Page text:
Thursday, January 10, 2013

The Neighbors by Ania Ahlborn

I loved Ms. Ahlborn's previous novel, Seed, so I was thrilled to check out The Neighbors, thanks to the Amazon Prime Lending LibraryAmazon calls it a blend of Blue Velvet and Basic Instinct, and I call it creepy as hell.

The Neighbors follows a man, Andrew Morrison, who escapes the trappings of his life and caring for his alcoholic and agoraphobic mother to go live with a childhood friend. As he travels down the street that the house is located on, he is thrilled to see a beautiful neighborhood with immaculate houses.  However, when he arrives at his new rental, it is rundown and completely out of place in the neighborhood.

He tries to make the best of his new living situation with his roommate, Mickey, but things are hard.  The house is a pigsty, and Mickey is mostly uncommunicative and absorbed in video games. The light at the end of the tunnel for Andrew is his seemingly perfect neighbors, Red and Harlow.  Not only is Harlow the perfect mother he never had, but he also finds himself attracted to her flawless looks at well.  The couple immediately takes to Andrew, inviting him over for meals and even give him a job doing housework.  Drew ignores Mickey's warnings against the couple, and spends more and more time there, despite Harlow's increasing flirtations, and overall strange behavior.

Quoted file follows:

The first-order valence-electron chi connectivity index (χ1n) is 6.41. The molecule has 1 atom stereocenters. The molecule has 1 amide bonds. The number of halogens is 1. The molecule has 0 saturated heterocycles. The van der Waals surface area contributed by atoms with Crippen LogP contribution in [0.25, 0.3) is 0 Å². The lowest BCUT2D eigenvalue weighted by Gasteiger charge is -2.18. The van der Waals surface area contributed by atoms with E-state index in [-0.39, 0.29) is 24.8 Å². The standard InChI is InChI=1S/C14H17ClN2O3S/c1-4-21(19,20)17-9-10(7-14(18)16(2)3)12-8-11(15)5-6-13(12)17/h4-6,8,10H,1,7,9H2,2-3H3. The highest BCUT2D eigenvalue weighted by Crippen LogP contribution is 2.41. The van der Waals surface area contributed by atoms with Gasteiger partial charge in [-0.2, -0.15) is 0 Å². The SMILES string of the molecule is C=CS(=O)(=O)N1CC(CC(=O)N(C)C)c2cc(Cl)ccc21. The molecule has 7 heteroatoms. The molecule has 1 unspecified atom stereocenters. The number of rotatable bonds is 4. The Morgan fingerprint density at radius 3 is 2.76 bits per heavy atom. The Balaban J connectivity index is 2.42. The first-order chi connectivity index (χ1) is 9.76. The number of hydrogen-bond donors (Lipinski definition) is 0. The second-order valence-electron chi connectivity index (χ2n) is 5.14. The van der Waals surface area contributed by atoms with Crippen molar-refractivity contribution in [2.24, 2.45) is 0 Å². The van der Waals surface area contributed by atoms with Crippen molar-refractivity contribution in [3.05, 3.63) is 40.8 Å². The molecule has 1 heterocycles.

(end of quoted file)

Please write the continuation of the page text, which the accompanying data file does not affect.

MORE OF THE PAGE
There is something dark and scary hiding under the pristine surface of Harlow and Red's perfect life.  But it seems that Drew will discover it when he is already in way too deep.  Not only is there violence involved, but sexual deviance, crazy families, hidden bodies, and conspiracy.

I can't say I liked this is much as Seed, since, in my opinion, I don't think it was ever able to achieve the true eeriness that Ahlborn's previous book invoked.  I also agree with other reviewers/readers that it seems like the author held back a bit.  I saw her heading down the road of extreme horror a la Crouch and Kilborn, but she seemed to snap back and show (maybe a little too much) restraint.  I really liked the story, but I would have appreciated it to go even a little deeper and more gritty.  Definitely worth a read though, and check out Seed if you haven't already!